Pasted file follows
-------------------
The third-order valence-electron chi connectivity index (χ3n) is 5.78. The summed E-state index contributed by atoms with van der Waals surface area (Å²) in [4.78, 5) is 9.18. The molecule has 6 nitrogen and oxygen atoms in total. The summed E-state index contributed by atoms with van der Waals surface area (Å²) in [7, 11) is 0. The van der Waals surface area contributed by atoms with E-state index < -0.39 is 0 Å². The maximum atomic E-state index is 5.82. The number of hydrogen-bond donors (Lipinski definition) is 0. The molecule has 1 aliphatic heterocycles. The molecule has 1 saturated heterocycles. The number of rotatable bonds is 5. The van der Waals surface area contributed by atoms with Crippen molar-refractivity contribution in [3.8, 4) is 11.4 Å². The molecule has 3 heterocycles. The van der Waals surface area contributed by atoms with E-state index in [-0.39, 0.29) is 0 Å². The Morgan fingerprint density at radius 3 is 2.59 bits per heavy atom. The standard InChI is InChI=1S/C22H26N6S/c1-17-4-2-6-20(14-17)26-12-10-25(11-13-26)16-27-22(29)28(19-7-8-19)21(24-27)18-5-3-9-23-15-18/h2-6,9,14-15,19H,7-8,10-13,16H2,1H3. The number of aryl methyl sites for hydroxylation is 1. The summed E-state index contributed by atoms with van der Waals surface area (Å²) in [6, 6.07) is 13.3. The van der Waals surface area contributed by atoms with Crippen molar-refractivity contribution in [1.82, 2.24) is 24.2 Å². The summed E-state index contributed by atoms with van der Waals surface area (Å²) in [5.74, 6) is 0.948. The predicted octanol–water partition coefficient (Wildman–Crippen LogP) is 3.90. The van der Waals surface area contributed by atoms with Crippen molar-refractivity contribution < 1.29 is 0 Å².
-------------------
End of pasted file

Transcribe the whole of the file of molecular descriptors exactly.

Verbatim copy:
The third-order valence-electron chi connectivity index (χ3n) is 5.78. The summed E-state index contributed by atoms with van der Waals surface area (Å²) in [4.78, 5) is 9.18. The molecule has 6 nitrogen and oxygen atoms in total. The summed E-state index contributed by atoms with van der Waals surface area (Å²) in [7, 11) is 0. The van der Waals surface area contributed by atoms with E-state index < -0.39 is 0 Å². The maximum atomic E-state index is 5.82. The number of hydrogen-bond donors (Lipinski definition) is 0. The molecule has 1 aliphatic heterocycles. The molecule has 1 saturated heterocycles. The number of rotatable bonds is 5. The van der Waals surface area contributed by atoms with Crippen molar-refractivity contribution in [3.8, 4) is 11.4 Å². The molecule has 3 heterocycles. The van der Waals surface area contributed by atoms with E-state index in [-0.39, 0.29) is 0 Å². The Morgan fingerprint density at radius 3 is 2.59 bits per heavy atom. The standard InChI is InChI=1S/C22H26N6S/c1-17-4-2-6-20(14-17)26-12-10-25(11-13-26)16-27-22(29)28(19-7-8-19)21(24-27)18-5-3-9-23-15-18/h2-6,9,14-15,19H,7-8,10-13,16H2,1H3. The number of aryl methyl sites for hydroxylation is 1. The summed E-state index contributed by atoms with van der Waals surface area (Å²) in [6, 6.07) is 13.3. The van der Waals surface area contributed by atoms with Crippen molar-refractivity contribution in [1.82, 2.24) is 24.2 Å². The summed E-state index contributed by atoms with van der Waals surface area (Å²) in [5.74, 6) is 0.948. The predicted octanol–water partition coefficient (Wildman–Crippen LogP) is 3.90. The van der Waals surface area contributed by atoms with Crippen molar-refractivity contribution < 1.29 is 0 Å².